Politicians have been challenged at Rātana not to ignore the faith that drives its thousands of followers.
But when it comes to politics, the church and its morehu (followers) are satisfied with this government's progress so far.
Politicians from each party are given the opportunity to speak at Rātana and Labour's Kelvin Davis and Peeni Henare addressed the morehu in te reo Māori.
But the big address, usually delivered by the prime minister, was this year delegated to her deputy, Winston Peters.
"There has been comment, that the prime minister of New Zealand has been insulting to Ratana by not being here," he said.
"Everyone in Rātana knows full well that the Prime Minister's purpose offshore is to represent every single person in this marae, in this movement, and everybody in this country."
Jacinda Ardern is in Davos in Switzerland at the World Economic Forum, rubbing shoulders with the likes of David Attenborough and Prince William.
Mr Peters brushed off reporters' questions on her decision to skip Rātana for the international forum, despite criticising the former Prime Minister John Key for doing just that in 2015.
"Look I'm not going to have a controversy constructed by some colonialist mentality that says that somehow the Rātana people and all of Māoridom are going to be insulted by her not being here. That's bulldust and I'm not wasting my time with it. Next question."
National leader Simon Bridges said that's all a bit hypocritical, and didn't criticise Ms Ardern's decision.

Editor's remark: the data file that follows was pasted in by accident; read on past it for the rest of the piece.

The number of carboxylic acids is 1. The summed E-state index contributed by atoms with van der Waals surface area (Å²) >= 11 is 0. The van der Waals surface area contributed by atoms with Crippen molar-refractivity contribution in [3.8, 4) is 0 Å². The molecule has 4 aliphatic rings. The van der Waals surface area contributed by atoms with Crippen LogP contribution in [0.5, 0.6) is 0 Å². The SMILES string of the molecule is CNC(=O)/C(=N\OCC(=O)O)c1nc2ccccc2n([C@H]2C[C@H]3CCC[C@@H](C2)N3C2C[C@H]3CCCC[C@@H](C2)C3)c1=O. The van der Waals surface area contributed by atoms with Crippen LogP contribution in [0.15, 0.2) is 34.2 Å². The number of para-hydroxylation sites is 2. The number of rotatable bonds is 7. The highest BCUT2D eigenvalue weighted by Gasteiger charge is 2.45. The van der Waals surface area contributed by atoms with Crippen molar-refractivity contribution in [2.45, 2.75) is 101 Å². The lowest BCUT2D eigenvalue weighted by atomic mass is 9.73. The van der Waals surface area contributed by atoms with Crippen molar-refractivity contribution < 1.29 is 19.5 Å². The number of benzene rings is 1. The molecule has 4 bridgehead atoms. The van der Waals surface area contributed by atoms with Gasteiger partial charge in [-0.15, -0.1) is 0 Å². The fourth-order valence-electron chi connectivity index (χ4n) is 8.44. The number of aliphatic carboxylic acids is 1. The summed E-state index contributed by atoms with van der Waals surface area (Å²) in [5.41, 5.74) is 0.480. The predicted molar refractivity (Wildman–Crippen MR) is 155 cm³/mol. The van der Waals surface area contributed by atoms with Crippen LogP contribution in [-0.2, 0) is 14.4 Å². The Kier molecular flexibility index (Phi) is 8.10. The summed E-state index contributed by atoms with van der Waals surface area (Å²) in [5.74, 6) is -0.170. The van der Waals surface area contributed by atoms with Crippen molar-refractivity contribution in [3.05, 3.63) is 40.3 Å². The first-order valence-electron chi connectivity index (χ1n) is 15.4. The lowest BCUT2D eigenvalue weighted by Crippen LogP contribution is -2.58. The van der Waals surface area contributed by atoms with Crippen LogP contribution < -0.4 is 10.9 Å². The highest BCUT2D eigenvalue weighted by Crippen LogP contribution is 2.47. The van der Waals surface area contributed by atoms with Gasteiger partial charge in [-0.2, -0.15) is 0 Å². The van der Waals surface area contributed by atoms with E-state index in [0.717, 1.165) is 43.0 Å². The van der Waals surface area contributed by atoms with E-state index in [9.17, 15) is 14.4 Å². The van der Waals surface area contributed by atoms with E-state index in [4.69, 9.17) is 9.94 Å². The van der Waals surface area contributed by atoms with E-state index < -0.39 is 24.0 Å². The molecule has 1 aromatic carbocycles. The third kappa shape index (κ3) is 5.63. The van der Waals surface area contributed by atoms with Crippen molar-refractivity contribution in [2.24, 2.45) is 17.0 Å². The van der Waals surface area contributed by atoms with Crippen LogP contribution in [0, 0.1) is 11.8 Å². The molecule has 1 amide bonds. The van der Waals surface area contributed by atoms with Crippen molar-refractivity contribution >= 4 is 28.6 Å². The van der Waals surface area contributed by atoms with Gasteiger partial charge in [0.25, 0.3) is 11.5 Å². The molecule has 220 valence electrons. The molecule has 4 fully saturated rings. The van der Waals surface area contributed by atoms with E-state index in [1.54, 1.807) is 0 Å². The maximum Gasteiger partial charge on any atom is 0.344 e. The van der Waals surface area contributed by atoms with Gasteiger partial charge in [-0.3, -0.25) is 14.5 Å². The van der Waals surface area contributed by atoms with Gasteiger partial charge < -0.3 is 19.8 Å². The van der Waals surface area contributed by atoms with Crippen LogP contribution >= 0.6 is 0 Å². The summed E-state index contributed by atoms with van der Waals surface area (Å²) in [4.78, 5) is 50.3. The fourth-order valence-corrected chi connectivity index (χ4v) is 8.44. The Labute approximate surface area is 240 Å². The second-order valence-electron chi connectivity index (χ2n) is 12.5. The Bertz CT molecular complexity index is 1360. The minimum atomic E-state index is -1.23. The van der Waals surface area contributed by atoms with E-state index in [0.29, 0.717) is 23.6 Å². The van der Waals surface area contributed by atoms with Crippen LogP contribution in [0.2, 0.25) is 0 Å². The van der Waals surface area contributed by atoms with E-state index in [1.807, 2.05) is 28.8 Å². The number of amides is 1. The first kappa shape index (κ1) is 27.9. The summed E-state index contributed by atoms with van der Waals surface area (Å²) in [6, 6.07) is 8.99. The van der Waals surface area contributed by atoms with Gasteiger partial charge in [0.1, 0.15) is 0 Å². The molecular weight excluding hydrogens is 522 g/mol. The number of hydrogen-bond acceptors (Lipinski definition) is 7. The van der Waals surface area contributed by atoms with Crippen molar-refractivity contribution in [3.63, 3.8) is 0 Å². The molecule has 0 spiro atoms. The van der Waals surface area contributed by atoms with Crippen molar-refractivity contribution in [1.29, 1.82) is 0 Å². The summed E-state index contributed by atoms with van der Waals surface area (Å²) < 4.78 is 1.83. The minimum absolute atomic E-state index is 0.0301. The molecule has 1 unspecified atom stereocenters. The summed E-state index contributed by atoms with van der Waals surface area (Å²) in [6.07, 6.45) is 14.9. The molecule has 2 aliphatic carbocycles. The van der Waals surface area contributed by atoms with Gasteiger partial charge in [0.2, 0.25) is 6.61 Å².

In his speech on the pā, he called for all Treaty settlements to be completed by 2024.
"1924 was when T.W Rātana took a petition on the Treaty on land confiscation to our Parliament. It will be 100 years from that time in 2024 - that would be a good goal."
Mr Bridges promised to help out the Treaty Negotiations Minister in achieving that goal - saying he wouldn't be throwing stones at Andrew Little on this one.
But he went on to criticise the government's actions for Māori, saying the Coalition simply didn't have a plan.
The church had some gripes to make, with one minister saying he didnn't understand why he has to pay registration fees to the government for doing Jesus' work. Another asked the Crown to better recognise the Rātana faith.
Overall, the Rātana following is still sweet from the prime minister's last visit, with church spokesperson Mita Ririnui saying the Rātana community remain on a high from that day.
Ms Ardern promised $3 million to build up Rātana land, to help pay for infrastructure and new homes.
And today Mr Peters has promised them, in the words of his colleague Shane Jones, that he would get the nephews off the couch.
"We are setting out to create jobs in the regions and the provinces, to ensure that no part of New Zealand is forgotten."
However, Mr Peters admitted this government would be judged on its record and said he would welcome that next year.